(MORE) DEATH CHANTS
Many thanks to Death Chants for getting in contact and taking the time to engage in a Q&A session…when I contacted Rafi a week or two back, I asked if he’d answer some lame-o questions, and, bless 'im, he gamely said he’d only answer ‘em, if they were really lame…he needn’t’ve worried, as regular readers will testify, this blog regularly takes the Art of Lameness to new, unassailable heights.
Where are you guys based...Washington DC area...? How long you been playing together, etc?
Rafi: "We are based in Maryland just outside of Washington....we first got together a little under a year ago, last spring....the first time we played we did a bunch of Pavement covers and fucked around extensively, then got to talking ..and natural history was done the next two times we played; that tape is quite literally the sound of the birth of this band. I’m fairly convinced that the sounds we made those nights constructed Death Chants in some form of primordial shamanistic magik....the band was borne of a love for all the sounds we hold dear, and a desire to create something new that was none of those things, to be a part of that holy continuum and radiate forever...."
Michael: "I had to take a semester off of school at the end of 2004 for reasons undisclosed... I was pretty shaken up and the band just started out for me as a means of therapy: initially me and Rafi and Paul doing Bauhaus covers in Paul's basement, making noise and talking about Faust, Chrome, The Residents, and folk music. Alison started playing with us that summer; she had met Paul sometime earlier, and Mark had been going to school with me and graduated when I was supposed to."
There are pieces out there on the internet that describe you as free folk/freakfolk/etc...some groups aren't keen on that as a genre-tag...how would you personally describe yourselves...?
Rafi: "I would say simply that we play free music and we play folk music, anything more than that is just unnecesary. I do think that a large part of the character of the groop comes from existing in a rural world in such close proximity to and making uncomfortable contact with the wilds of the city…Death Chants has seen the bright lights and been blinded by them, albeit temporarily, and the colours she saw while blinded changed her into a new being consumed by the need to tell others…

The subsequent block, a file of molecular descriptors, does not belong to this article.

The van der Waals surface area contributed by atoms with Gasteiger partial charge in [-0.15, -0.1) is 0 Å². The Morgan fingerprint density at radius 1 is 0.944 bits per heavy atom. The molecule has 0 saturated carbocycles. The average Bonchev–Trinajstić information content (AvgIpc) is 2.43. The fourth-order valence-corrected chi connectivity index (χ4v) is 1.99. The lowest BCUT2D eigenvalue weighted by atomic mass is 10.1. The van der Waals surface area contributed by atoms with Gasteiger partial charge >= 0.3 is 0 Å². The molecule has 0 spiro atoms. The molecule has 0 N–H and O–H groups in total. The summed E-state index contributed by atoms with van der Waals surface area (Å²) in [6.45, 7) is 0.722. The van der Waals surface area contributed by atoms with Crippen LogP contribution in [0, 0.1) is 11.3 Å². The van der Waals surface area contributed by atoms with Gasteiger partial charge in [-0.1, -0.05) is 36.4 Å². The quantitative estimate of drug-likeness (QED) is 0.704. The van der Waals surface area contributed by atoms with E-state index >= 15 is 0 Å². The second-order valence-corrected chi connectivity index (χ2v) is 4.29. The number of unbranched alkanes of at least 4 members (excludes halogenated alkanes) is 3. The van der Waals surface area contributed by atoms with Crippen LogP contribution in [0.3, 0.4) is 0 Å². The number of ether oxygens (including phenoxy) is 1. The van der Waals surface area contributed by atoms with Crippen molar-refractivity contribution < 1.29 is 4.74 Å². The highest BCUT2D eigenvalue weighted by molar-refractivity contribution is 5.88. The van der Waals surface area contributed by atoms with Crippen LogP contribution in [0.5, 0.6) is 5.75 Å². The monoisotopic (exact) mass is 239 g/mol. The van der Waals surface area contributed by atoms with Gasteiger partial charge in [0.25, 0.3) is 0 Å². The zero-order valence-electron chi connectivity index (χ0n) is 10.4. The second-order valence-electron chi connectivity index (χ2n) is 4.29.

This is the music we made after we ran for the fucking hills, not in fear, but in private disgust, and we liked it so much we decided to live there..."
Michael: "We've been labeled "drug music" by some, which I think is kind of silly. Aside from straight-edge hardcore, most musicians tend to dally with some substances whilst in the practice room, right? Or is this an antiquated notion?"
Alison: "Also, we have dreamworlds in which we journey beyond the borders of time and space."
You've recently played shows with the mighty Sunburned Hand of The Man....are you now plugged into that nebulous/indefinable 'network' of like-minded bands...are there any other acts out there that you feel a definite affinity with....?
Rafi: "I can say with certainty that we are not plugged into anything...we really are just a bunch of kids making a joyful noise unto ourselves and our gurus in a basement in Maryland; we love getting out and we love playing live, but its something were just getting into recently, so hopefully we can get plugged in sooner...We try to play with bands like Sunburned, who are a great bunch of heads, and GHQ who we’ve played with a few times recently, mostly because we are interested in making contact with those who have a similar love for righteous free sound as us, whether they be the bands themselves or people who are drawn to those bands, or at least it’s nicer when that happens which isn’t always, to be sure..."
Alison: "And sometimes when we play shows we get to meet other musicians who we admire and think are really cool and then we get excited and freak out and potentially embarrass ourselves (but in a nice way). It's hard to get used to the idea of actually being a part of what we used to just look at from the outside with admiration."
Michael: "Omigod, the Sunburned show was SO fucking sweet!"
Alison: "…and when I met Samara Lubelski, I think I seriously scared her…I was just way too excited."
Well…I’ve never met Samara Lubelski and I’m totally in awe of her! I think she’s one of the touchstones of this amorphous ‘scene’…she’s been out there doing her thing for what seems like forever…it seems like she’s recorded/played with just about everyone at one point or another…she’s even done stuff w/ lost Post-Kraut heroes Metabolismus... It’s a bloody crying shame that more people don’t know who she is…
Okay, so what’ve you guys got in the pipeline...?
Rafi: "Gettin' very busy very soon... yes, gotta tape comin' on Sloow Tapes soon...a 7" I'm putting out on a label I'm starting, and workin on lining up a tour, plus two new tapes just out that I made...it's really lovely you've taken to the cdr; I'd say we were aimin' for the heartstrings on that one (really everything we do, but...) nice to hear we made at least one hit...thats really all we wanted..."
Yeah, take it from me that Death Chant's self-titled CD is a corker. I totally get what Rafi says: this collection of tunes really is heartfelt...there's a genuine, unselfconscious sense of emotional (and sonic) exploration in the tracks that just kinda hits ya right there; the songs are experimental yet tuneful; musically inventive, yet there's also a gentle, almost romantic vibe to them. There's also a CD ("Natural History") doing the rounds that collects their earlier cassette releases, and I def. intend to check that out too...